We need free bodies and free minds,—free labor and free thought,—chainless hands and fetterless brains.
She wished to be fetterless, free to come and go as she pleased.
I love every man who has lifted his voice in all the ages for liberty, for a chainless body, and a fetterless brain.
Oh, the heart is a free and a fetterless thing— / A wave of the ocean, a bird on the wing.
We need free bodies and free minds—free labor and free thought—chainless hands, and fetterless brains.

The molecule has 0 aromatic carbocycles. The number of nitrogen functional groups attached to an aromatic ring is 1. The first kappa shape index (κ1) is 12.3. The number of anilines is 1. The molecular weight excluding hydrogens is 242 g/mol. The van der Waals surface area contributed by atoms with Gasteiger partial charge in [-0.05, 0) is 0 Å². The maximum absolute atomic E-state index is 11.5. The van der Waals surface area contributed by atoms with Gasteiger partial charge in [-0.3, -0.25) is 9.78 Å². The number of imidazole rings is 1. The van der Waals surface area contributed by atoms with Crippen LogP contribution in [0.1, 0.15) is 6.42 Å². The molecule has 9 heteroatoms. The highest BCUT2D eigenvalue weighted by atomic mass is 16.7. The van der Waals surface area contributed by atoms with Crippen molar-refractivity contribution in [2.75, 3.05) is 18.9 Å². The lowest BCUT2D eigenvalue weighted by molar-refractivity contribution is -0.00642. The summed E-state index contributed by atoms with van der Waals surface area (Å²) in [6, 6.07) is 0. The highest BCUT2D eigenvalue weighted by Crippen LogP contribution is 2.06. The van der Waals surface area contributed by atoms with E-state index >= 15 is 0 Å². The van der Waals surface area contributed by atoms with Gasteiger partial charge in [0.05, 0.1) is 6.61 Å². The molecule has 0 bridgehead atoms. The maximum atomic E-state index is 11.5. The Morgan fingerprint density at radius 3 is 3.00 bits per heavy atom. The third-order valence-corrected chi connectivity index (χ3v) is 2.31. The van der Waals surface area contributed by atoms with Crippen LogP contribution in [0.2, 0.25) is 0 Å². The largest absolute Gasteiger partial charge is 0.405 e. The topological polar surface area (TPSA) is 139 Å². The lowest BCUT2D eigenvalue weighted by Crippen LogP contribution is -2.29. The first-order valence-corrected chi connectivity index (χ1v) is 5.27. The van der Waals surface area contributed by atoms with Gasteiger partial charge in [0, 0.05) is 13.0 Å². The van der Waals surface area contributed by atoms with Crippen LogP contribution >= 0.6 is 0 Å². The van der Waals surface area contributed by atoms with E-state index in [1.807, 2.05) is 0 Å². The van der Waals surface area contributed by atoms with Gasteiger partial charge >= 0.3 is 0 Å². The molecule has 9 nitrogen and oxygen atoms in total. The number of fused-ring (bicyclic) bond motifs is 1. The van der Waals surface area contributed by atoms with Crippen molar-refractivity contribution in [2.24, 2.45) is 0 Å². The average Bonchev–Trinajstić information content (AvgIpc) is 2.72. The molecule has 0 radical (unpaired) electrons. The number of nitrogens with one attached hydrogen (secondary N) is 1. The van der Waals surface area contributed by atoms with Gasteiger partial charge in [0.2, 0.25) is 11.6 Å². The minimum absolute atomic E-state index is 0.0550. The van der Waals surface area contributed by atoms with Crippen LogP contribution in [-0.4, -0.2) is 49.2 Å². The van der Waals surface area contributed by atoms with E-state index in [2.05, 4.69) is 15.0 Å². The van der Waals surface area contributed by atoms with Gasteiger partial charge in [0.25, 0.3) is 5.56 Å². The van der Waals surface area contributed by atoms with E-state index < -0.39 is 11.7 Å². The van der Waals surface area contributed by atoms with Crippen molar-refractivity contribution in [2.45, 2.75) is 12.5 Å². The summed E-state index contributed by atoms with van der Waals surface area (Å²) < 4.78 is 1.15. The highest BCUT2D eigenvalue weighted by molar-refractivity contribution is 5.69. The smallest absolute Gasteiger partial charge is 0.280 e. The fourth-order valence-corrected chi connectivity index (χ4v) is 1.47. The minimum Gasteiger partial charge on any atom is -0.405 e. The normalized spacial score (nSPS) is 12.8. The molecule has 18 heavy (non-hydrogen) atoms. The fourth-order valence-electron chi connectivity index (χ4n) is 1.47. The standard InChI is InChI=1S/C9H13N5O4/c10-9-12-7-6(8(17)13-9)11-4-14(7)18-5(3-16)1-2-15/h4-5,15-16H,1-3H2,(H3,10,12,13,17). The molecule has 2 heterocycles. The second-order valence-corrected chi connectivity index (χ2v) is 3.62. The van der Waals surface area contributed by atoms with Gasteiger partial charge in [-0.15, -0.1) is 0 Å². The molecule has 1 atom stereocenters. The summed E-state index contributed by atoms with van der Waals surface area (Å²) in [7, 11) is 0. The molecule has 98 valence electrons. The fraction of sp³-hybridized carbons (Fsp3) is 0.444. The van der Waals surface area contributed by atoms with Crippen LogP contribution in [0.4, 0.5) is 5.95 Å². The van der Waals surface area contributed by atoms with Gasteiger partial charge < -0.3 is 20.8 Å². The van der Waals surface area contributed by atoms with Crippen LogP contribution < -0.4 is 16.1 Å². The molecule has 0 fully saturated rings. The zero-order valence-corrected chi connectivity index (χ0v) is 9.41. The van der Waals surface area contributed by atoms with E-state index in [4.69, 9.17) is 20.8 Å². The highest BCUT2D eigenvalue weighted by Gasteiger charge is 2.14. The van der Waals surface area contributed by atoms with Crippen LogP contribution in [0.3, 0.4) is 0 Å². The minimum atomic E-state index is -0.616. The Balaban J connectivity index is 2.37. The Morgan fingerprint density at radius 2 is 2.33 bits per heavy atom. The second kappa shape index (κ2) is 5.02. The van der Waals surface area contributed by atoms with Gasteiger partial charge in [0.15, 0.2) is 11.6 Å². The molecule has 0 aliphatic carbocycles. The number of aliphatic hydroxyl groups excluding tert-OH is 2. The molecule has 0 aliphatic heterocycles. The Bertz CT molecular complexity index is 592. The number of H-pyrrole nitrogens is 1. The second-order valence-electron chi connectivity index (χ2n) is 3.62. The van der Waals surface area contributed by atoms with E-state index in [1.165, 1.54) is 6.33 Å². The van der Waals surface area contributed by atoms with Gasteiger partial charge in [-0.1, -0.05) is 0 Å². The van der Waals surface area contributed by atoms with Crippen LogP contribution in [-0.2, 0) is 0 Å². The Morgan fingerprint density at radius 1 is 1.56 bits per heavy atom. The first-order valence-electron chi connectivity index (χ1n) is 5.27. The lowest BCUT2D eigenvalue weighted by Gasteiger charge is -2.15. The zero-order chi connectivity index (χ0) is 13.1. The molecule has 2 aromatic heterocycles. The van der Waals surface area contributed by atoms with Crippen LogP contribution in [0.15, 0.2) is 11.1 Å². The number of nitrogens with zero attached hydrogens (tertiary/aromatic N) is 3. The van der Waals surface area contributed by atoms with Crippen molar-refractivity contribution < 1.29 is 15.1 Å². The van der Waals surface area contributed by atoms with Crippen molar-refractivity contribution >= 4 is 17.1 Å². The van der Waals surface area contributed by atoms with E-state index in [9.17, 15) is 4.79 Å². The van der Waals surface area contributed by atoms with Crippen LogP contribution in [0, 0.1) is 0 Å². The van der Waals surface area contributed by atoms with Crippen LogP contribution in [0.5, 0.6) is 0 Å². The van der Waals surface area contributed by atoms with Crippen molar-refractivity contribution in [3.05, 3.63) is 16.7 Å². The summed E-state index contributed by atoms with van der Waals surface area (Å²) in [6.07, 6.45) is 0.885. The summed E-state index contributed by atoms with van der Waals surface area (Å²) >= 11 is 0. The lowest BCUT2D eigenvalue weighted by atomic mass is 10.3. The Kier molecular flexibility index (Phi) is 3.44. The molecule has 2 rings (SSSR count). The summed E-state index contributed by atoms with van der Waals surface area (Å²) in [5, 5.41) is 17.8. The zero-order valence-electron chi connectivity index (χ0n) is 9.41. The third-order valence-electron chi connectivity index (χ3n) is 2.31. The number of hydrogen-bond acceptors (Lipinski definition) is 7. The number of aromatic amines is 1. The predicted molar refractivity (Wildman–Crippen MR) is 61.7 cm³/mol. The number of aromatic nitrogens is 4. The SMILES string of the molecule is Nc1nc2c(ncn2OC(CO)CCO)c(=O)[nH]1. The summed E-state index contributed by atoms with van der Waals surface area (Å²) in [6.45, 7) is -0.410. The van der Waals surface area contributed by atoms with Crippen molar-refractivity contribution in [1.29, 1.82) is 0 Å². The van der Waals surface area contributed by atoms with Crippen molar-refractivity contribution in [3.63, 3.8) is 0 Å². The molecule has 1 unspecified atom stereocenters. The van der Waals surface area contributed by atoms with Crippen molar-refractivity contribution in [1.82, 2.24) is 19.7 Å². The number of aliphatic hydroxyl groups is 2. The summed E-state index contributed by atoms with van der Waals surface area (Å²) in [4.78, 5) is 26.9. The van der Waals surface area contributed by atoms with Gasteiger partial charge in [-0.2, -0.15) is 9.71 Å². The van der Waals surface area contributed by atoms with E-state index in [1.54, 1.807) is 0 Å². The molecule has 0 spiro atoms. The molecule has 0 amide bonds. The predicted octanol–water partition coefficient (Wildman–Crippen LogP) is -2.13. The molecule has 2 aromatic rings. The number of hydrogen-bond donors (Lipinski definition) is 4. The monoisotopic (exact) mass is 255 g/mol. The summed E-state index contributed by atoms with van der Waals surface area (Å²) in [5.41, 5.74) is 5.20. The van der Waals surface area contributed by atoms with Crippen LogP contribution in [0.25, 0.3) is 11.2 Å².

As first awoke the strange, smooth wind-notes of the opening adagio, the fetterless chains of ice seemed to close around my heart.
Old English fetor "chain or shackle for the feet," from Proto-Germanic *fetero (cf. Old Saxon feteros (plural), Middle Dutch veter "fetter," in modern Dutch "lace, string," Old High German fezzera, Old Norse fiöturr, Swedish fjätter), from PIE root *ped- "foot" (see foot (n.)). The generalized sense of "anything that shackles" had evolved in Old English. Related Fetters.
c.1300, from Old English gefetrian (see fetter (n.)). Related: Fettered; fettering.